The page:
BEETHOVEN String Quartets Op 18


With Haydn, Mozart and Schubert under their belt, it was only a matter of time before the Jerusalem Quartet turned their attention to Beethoven. Their only previous taster was a recording of Op 18 No 6, coupled with Ravel and Dvořák, from more than a decade ago. As you’d expect from this group, personality, integrity and lustrous tone are all high on the agenda. The slow movement of No 1, for instance, is given at a relatively brisk pace, avoiding all temptation to over-romanticise it; but, by making the chugging accompaniment relatively prominent, there’s a sense of unease as the melody struggles to make itself heard. They are alive to the drama of Beethoven’s all-important silences too.

Others may find more extremes in this set of quartets. The third movement of the Third can sound more febrile – as the Takács ably demonstrate in the Trio, with its sharply pointed hairpin dynamics – while in the finale of the same work the Jerusalem are a touch gentler than the Takács, the irrepressible Lindsays and the supreme Hungarian Quartet, while the Talich (on Calliope) put more emphasis on a sense of wistfulness. The Jerusalem’s Fourth Quartet is a particular highlight, from the irresistibly characterful viola-playing, a first-movement development full of fire and intensity and a third movement that seems to be paced just right, and in the coda of the finale they really throw caution to the wind, similar in approach to the thrilling Takács but with a more refulgent sound.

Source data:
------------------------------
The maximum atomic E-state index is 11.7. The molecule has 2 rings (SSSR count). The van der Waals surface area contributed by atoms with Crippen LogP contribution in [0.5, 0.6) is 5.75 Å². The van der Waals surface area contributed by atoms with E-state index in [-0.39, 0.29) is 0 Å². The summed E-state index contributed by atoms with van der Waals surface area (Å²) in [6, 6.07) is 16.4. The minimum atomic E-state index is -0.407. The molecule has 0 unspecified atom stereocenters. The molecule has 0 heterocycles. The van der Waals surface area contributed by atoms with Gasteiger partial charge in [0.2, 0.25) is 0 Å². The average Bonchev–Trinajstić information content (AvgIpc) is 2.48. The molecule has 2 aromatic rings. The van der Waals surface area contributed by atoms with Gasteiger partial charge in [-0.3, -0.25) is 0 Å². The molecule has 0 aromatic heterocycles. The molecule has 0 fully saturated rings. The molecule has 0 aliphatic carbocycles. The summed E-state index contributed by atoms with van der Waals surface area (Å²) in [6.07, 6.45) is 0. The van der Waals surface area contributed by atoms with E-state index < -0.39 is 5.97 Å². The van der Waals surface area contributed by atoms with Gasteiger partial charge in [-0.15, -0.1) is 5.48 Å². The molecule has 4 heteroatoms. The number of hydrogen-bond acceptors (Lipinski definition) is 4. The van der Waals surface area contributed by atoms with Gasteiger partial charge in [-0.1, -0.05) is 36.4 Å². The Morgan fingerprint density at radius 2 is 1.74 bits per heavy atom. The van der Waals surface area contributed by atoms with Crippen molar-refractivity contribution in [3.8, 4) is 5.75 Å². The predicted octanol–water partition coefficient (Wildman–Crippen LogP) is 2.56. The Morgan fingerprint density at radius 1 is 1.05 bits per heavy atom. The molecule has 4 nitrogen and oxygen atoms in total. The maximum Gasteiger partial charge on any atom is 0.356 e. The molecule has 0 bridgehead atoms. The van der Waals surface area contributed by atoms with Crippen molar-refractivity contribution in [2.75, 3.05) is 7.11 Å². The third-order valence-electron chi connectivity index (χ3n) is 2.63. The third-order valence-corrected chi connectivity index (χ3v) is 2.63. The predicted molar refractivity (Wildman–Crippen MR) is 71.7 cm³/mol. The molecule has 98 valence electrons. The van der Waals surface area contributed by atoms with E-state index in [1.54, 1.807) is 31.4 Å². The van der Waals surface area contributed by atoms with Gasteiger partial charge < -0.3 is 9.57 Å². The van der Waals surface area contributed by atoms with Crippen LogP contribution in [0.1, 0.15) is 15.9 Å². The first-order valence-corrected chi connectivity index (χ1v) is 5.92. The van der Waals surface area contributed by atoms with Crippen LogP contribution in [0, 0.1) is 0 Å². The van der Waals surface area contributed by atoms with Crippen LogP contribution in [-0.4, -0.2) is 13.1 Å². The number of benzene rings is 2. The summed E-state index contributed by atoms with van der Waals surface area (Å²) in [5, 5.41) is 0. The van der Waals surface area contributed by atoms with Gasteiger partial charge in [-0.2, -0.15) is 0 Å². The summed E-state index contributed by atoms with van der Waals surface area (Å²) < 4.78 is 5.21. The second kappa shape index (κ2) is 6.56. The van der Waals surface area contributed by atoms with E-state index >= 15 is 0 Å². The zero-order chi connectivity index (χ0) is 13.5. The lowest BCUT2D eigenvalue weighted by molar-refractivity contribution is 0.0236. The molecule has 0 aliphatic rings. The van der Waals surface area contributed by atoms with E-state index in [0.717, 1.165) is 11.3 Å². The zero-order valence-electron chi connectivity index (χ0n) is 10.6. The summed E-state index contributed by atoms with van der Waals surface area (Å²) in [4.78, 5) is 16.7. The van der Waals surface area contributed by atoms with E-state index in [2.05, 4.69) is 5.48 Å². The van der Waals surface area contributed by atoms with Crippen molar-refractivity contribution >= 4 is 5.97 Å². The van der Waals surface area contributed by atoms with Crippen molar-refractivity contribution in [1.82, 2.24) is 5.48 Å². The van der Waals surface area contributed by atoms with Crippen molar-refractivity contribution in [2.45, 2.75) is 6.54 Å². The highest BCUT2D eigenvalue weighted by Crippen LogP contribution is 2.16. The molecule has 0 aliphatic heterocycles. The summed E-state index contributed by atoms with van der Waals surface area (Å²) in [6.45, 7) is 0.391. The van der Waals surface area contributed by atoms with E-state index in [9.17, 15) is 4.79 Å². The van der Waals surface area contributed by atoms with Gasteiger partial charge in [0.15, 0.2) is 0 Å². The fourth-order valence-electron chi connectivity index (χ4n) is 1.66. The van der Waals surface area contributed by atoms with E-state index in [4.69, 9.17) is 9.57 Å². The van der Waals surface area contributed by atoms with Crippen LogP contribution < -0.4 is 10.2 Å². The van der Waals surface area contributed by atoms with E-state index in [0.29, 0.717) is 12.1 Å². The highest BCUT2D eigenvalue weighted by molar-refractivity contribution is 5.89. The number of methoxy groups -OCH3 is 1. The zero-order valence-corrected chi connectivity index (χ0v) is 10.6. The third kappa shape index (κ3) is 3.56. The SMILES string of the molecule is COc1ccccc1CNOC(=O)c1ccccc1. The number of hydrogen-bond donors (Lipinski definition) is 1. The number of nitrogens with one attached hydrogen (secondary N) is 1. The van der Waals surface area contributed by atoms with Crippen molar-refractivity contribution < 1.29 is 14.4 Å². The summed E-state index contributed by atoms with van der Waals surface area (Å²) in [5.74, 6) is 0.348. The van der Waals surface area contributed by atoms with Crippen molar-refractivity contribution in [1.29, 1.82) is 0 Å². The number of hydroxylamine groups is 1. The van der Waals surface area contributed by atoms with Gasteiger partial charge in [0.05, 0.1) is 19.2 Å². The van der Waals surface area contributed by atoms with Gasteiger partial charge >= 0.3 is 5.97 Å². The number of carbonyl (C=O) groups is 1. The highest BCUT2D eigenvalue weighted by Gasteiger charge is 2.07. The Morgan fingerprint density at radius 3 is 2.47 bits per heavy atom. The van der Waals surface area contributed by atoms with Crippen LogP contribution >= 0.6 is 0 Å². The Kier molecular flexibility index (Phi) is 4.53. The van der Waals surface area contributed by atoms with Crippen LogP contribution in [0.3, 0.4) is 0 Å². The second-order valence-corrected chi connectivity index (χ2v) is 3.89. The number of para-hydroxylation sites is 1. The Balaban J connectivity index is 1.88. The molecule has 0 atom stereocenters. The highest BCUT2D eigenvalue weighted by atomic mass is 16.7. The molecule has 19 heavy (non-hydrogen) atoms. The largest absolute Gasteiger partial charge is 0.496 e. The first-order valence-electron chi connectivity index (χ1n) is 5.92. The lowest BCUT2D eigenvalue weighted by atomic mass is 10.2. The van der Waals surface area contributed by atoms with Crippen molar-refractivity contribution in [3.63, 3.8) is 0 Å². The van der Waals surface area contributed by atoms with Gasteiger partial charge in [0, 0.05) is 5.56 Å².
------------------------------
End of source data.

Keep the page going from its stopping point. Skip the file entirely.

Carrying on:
They capture well the very different worlds of each quartet, and the variation-form slow movement of No 5 is given with plenty of charm, the trill-infused fifth variation sounding truly unbuttoned. Even if the Hungarian are peerless here in the interplay between musicians in the chattering finale, the Jerusalem run them close, the ending warmly insouciant.

The Sixth Quartet certainly doesn’t lack for energy in the first movement, a whisper faster than the Takács and more gleeful than the Belcea. In the slow movement their characteristically rich tone again comes into its own, while the contrast between the finale’s mysterious opening and the ensuing Allegretto is potently conveyed. Add to that a wonderfully naturalistic recording and you have a triumphant addition to the bulging Beethoven catalogue.

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